Since last fall, I’ve been fascinated by exposure notification apps. These phone applications use Bluetooth to track people’s close contacts and inform them when a contact has tested positive for COVID-19. As I wrote back in October, though, data on the apps are few and far between, leaving me with a lot of questions about how many people actually have these apps on their phones—and how well they’re working at preventing COVID-19 spread.
This week, I put those questions to Jenny Wanger, co-founder of the TCN Coalition and Director of Programs at the Linux Foundation of Public Health. TCN stands for Temporary Contact Numbers, a privacy-first contact tracing protocol developed by an international group of developers and public health experts. As a product manager, Wanger was instrumental in initial collaboration between developers in the U.S. and Europe, and now helps more U.S. states and countries bring exposure notification apps to their populations.
Wanger originally joined the team as what she thought would be a two-week break between her pandemic-driven layoff and a search for new jobs. Now, as the TCN Coalition approaches its one-year anniversary, exposure notification apps are live on 150 million phones worldwide. While data are still scarce for the U.S., research from other countries has shown how effective these apps may be in stopping transmission.
My conversation with Wanger ranged from the privacy-first design of these apps, to how some countries encouraged their use, to how this project has differed from other apps she’s worked on.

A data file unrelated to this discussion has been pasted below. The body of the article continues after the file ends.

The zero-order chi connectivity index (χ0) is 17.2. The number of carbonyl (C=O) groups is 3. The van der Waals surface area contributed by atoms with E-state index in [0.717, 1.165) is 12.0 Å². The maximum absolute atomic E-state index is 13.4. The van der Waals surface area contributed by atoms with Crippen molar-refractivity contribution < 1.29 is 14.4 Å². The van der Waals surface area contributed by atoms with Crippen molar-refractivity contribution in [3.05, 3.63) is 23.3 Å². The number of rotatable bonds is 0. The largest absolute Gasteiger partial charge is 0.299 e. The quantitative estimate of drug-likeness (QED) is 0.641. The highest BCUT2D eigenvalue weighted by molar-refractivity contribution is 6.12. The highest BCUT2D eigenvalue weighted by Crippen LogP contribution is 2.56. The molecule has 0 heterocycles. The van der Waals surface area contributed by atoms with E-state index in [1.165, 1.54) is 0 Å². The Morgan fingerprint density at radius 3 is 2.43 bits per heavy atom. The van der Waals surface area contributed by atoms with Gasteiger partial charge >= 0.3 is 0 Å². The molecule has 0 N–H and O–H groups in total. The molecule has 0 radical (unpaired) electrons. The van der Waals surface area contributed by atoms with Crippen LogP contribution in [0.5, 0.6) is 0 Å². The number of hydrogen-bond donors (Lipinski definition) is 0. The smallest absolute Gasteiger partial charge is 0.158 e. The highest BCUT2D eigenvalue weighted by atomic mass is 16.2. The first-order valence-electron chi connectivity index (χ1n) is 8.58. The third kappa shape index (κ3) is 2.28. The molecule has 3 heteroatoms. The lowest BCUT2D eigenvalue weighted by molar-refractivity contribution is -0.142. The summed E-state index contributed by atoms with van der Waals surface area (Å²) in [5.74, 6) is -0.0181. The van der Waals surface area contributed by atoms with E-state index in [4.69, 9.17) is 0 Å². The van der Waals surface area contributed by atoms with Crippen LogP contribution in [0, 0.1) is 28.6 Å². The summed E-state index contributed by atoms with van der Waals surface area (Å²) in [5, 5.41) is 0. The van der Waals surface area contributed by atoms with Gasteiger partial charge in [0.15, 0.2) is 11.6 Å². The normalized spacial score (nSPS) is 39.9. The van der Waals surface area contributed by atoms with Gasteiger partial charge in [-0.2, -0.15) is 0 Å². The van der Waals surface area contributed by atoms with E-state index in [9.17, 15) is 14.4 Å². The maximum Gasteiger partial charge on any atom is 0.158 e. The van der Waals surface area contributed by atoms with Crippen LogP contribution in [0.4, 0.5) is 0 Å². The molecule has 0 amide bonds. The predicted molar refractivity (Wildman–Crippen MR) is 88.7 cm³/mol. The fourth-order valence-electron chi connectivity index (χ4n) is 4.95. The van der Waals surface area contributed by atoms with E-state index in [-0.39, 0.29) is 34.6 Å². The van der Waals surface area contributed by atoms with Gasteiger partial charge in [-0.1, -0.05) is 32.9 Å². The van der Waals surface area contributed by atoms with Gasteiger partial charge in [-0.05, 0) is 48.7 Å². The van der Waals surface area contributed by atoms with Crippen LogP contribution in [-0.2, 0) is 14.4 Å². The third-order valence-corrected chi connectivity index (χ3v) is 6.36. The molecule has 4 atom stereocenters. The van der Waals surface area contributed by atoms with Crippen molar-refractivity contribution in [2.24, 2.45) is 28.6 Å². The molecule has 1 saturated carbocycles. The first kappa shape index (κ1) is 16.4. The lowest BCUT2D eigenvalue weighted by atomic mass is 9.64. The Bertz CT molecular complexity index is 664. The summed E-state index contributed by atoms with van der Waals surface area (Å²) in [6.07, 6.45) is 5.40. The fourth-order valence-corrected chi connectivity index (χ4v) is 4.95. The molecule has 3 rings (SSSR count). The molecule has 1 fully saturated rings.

The interview below has been lightly edited and condensed for clarity.
Betsy Ladyzhets: To start off, could you give me some background on how you got involved with the TCN colatition and what led you to this role you’re in now?
Jenny Wanger: My previous company did a very large round of layoffs with the beginning of the pandemic because the economics changed quite dramatically, and I was caught in that crossfire. And a couple of days later, a friend reached out and asked whether I was available to help—he was like, “I need a product manager for this thing, we’re trying to launch these apps for the pandemic. It should be, like, two weeks, and then you can go back to whatever.” So I signed up for that. I thought, sure, I’m not gonna be getting a job in the next two weeks.
A lot of what we were trying to do, the person who brought me on, was to convince people to use the same system and be interoperable with each other, to have more collaboration across projects. As opposed to all of these different apps being built, none of which would be able to work with each other. We found that there was somebody doing the same thing over on the European side, which was Andreas [Gebhard].